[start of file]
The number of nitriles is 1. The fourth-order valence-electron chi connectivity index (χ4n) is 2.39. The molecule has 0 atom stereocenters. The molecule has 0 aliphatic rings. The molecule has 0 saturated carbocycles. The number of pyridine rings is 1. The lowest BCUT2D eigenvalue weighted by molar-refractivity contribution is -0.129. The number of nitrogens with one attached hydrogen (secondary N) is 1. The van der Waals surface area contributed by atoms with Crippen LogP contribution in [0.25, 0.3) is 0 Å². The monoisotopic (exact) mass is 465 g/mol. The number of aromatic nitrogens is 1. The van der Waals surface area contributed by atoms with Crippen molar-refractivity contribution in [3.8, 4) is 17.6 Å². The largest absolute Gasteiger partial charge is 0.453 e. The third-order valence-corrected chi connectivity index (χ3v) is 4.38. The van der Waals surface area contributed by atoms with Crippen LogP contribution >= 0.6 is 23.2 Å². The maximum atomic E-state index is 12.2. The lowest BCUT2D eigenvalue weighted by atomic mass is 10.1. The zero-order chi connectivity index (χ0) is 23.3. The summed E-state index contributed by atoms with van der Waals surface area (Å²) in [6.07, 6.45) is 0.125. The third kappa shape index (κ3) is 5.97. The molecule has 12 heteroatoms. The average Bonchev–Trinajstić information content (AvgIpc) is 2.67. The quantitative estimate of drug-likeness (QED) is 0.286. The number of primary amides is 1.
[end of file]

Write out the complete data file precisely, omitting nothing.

The number of nitriles is 1. The fourth-order valence-electron chi connectivity index (χ4n) is 2.39. The molecule has 0 atom stereocenters. The molecule has 0 aliphatic rings. The molecule has 0 saturated carbocycles. The number of pyridine rings is 1. The lowest BCUT2D eigenvalue weighted by molar-refractivity contribution is -0.129. The number of nitrogens with one attached hydrogen (secondary N) is 1. The van der Waals surface area contributed by atoms with Crippen LogP contribution in [0.25, 0.3) is 0 Å². The monoisotopic (exact) mass is 465 g/mol. The number of aromatic nitrogens is 1. The van der Waals surface area contributed by atoms with Crippen molar-refractivity contribution in [3.8, 4) is 17.6 Å². The largest absolute Gasteiger partial charge is 0.453 e. The third-order valence-corrected chi connectivity index (χ3v) is 4.38. The van der Waals surface area contributed by atoms with Crippen LogP contribution >= 0.6 is 23.2 Å². The maximum atomic E-state index is 12.2. The lowest BCUT2D eigenvalue weighted by atomic mass is 10.1. The zero-order chi connectivity index (χ0) is 23.3. The summed E-state index contributed by atoms with van der Waals surface area (Å²) in [6.07, 6.45) is 0.125. The third kappa shape index (κ3) is 5.97. The molecule has 12 heteroatoms. The average Bonchev–Trinajstić information content (AvgIpc) is 2.67. The quantitative estimate of drug-likeness (QED) is 0.286. The number of primary amides is 1.